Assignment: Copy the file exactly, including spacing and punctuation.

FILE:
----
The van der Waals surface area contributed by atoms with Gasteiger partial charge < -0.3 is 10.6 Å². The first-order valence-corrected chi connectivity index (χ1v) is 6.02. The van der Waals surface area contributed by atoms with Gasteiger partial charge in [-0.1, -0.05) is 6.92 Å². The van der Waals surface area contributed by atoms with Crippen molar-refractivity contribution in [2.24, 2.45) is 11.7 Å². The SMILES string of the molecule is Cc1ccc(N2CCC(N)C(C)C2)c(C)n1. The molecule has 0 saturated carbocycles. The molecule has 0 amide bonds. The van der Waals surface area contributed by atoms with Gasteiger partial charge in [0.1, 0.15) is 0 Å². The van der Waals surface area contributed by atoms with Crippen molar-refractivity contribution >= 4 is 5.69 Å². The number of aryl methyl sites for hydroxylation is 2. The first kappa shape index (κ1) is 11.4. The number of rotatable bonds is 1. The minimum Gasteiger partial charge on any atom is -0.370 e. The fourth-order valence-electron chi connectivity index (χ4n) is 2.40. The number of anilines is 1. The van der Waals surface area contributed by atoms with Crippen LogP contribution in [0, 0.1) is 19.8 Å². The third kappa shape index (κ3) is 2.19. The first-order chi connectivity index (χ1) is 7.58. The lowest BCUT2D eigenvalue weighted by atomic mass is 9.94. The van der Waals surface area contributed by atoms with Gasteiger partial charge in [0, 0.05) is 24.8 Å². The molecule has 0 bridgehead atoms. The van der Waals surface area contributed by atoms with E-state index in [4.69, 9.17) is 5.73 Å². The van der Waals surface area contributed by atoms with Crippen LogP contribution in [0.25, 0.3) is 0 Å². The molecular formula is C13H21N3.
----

The van der Waals surface area contributed by atoms with Gasteiger partial charge < -0.3 is 10.6 Å². The first-order valence-corrected chi connectivity index (χ1v) is 6.02. The van der Waals surface area contributed by atoms with Gasteiger partial charge in [-0.1, -0.05) is 6.92 Å². The van der Waals surface area contributed by atoms with Crippen molar-refractivity contribution in [2.24, 2.45) is 11.7 Å². The SMILES string of the molecule is Cc1ccc(N2CCC(N)C(C)C2)c(C)n1. The molecule has 0 saturated carbocycles. The molecule has 0 amide bonds. The van der Waals surface area contributed by atoms with Gasteiger partial charge in [0.1, 0.15) is 0 Å². The van der Waals surface area contributed by atoms with Crippen molar-refractivity contribution >= 4 is 5.69 Å². The number of aryl methyl sites for hydroxylation is 2. The first kappa shape index (κ1) is 11.4. The number of rotatable bonds is 1. The minimum Gasteiger partial charge on any atom is -0.370 e. The fourth-order valence-electron chi connectivity index (χ4n) is 2.40. The number of anilines is 1. The van der Waals surface area contributed by atoms with Crippen LogP contribution in [0, 0.1) is 19.8 Å². The third kappa shape index (κ3) is 2.19. The first-order chi connectivity index (χ1) is 7.58. The lowest BCUT2D eigenvalue weighted by atomic mass is 9.94. The van der Waals surface area contributed by atoms with Gasteiger partial charge in [0, 0.05) is 24.8 Å². The molecule has 0 bridgehead atoms. The van der Waals surface area contributed by atoms with E-state index in [4.69, 9.17) is 5.73 Å². The van der Waals surface area contributed by atoms with Crippen LogP contribution in [0.25, 0.3) is 0 Å². The molecular formula is C13H21N3.